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Linux kernel splits interrupt handling into two parts. The first part executes right away and mask the interrupt line. Hardware interrupts must be handled quick, and that’s why we need the second part to handle the heavy work deferred from a interrupt handler. Historically, BH (Linux naming for Bottom Halves) statistically book-keeps the deferred functions. Softirq and its higher level abstraction, Tasklet, replace BH since 2.3 kernel.

We are going to look at the implementation of softirq. The source code is in kernel/softirq.c.

Define softirq

static struct softirq_action softirq_vec[NR_SOFTIRQS] __cacheline_aligned_in_smp;

Each softirq is statistically defined as a softirq_action struct in the softirq_vec array. The structs are smp cacheline aligned. The maximum size of this array is 32, while only 10 is currently in use in Linux. The definition is in linux/include/linux/interrupt.h.

/* PLEASE, avoid to allocate new softirqs, if you need not _really_ high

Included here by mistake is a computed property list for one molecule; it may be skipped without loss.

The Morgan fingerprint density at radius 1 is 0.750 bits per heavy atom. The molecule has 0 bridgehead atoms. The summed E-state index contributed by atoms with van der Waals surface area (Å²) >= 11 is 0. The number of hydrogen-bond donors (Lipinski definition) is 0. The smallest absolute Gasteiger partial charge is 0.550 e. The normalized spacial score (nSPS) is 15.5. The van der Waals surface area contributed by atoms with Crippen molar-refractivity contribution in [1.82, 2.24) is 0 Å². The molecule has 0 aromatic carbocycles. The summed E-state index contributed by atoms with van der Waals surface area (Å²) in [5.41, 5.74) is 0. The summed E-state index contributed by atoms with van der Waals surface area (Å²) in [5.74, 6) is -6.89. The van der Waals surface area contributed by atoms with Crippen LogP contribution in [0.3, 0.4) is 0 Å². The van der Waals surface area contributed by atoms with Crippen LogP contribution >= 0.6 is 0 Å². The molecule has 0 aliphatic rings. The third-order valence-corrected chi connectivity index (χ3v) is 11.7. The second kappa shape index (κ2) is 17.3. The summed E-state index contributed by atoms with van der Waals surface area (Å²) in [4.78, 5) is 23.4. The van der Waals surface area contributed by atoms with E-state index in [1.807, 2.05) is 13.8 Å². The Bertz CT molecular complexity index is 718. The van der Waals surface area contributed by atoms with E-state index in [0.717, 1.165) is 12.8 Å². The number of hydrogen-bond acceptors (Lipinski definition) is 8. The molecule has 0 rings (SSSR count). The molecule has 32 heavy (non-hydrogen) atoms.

frequency threaded job scheduling. For almost all the purposes
   tasklets are more than enough. F.e. all serial device BHs et
   al. should be converted to tasklets, not to softirqs.

	RCU_SOFTIRQ,    /* Preferable RCU should always be the last softirq */


You can also see the string names of these softirq in kernel/softirq.c.

const char * const softirq_to_name[NR_SOFTIRQS] = {

open_softirq provides an interface for the kernel to register the action function for a specific softirq number.

void open_softirq(int nr, void (*action)(struct softirq_action *))
	softirq_vec[nr].action = action;

Tasklet is an abstraction of softirq. It is kernel developer friendly, i.e. you can add your own deferred work as tasklet. Directly adding as static softirq is not advisable. The kernel comments above clearly says that.

The code snippet below initializes tasklets. It calls open_softirq to register TASKLET_SOFTIRQ and HI_SOFTIRQ. They are both used for implementing tasklet. HI_SOFTIRQ has higher priority than TASKLET_SOFTIRQ. Note that softirq are per CPU. In contrast, tasklet only allow one of the same type tasklet to run concurrently across different CPUs.

void __init softirq_init(void)
	int cpu;

	for_each_possible_cpu(cpu) {
		per_cpu(tasklet_vec, cpu).tail =
			&per_cpu(tasklet_vec, cpu).head;
		per_cpu(tasklet_hi_vec, cpu).tail =
			&per_cpu(tasklet_hi_vec, cpu).head;